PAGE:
The election is a year away and the Republicans are working hard to set the stage and prime the public for their campaign themes. Here are my predictions for the 2008 election environment the Republicans will try to set up.
1) Iraq will not be in the news, and the Dems will be blamed for any failures. If there is failure the “stabbed in the back” narrative will be perfected. If things are calm, the Democrats will be blamed for trying to get us out prematurely.
And, above all, even if nothing changes, never forget that on Oct. 26, just before the 1972 election, all the headlines read “Peace is at hand!”
2) Immigration: Republicans assuredly have polling and testing that show this as a strong issue. This week’s elections saw them testing messages to find out what works. Don’t think this was beaten back, it was only field-tested. They’re going to use this to divide us and drive wedges between us and split groups apart — it’s what they do.
3) Accusations that we have a Do-Nothing Ineffective Congress — Republicans are filibustering everything, and Bush is vetoing the rest. Every single bill. The media is already running with a “Dems won’t compromise’ and “Dems can’t get anything done” narrative and Congress is at a record low approval. You bet we’ll be hearing this – they are hard at work developing it. Unless the Democrats start making a lot of noise about this and sustain it -and get the media to report the facts – the Republicans will get away with it.
4) Pork and spending – This cost the Republicans in the last election and they learned from that. What did they learn? That the public votes against politicians who are accused of spending and pork. What are they doing about it? Accusing the Dems of spending and pork, of course! Do you remember how they started the first day of the new Congress accusing the Democrats of what they had just been doing – even though the Democrats were cleaning it up? Why do you think that is? And it has continued – until the public has largely forgotten that it was Republicans they were mad at. Republicans are priming the public now to believe that the Democrats are even worse than the Republicans were. and if you talk to anyone who gets regular news they already think the Democrats are even worse now than the Republicans were.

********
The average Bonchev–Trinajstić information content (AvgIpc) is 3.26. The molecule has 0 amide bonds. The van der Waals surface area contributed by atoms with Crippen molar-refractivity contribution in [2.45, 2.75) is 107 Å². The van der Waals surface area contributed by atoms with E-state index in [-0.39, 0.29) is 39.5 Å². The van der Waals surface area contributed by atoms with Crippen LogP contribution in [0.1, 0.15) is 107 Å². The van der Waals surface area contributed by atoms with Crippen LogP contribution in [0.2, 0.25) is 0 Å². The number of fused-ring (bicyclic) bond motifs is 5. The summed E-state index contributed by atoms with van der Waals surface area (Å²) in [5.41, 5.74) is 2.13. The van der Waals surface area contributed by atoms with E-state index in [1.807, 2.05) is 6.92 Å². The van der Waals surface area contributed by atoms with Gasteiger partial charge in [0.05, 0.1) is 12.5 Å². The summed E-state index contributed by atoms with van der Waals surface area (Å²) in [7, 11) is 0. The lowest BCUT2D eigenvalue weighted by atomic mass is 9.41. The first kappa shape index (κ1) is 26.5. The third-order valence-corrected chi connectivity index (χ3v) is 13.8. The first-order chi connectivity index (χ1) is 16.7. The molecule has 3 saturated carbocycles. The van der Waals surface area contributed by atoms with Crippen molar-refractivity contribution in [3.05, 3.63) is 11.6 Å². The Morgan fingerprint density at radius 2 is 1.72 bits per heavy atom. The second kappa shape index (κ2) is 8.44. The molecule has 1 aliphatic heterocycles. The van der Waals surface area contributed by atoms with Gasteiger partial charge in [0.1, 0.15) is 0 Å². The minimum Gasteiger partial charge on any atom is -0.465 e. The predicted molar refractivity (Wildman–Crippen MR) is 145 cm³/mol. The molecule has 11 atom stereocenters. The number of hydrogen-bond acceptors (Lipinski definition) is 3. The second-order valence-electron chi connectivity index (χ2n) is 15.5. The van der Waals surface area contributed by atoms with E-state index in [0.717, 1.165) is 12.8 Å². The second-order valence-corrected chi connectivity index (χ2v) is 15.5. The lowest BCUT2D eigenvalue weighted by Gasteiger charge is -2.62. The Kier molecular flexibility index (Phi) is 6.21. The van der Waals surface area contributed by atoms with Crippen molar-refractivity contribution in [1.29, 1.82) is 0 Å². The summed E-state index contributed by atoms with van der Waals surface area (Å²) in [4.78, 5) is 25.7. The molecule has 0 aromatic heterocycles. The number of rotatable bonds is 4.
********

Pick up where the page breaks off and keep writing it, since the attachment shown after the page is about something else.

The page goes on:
Meanwhile Bush is going to veto EVERY spending bill, no matter what, and say it spends too much of the people’s money. Meanwhile the right’s machine will be drumbeating on this and on how Dems will make taxes go up.
5) Dems will face a hostile media that favors Republicans. It will be nothing like previous elections. The large media corporations aren’t even pretending anymore that their news organizations are about profits. It is entirely about persuading the public to support candidates who get elected and then hand them more money than any little news organization could ever make for them.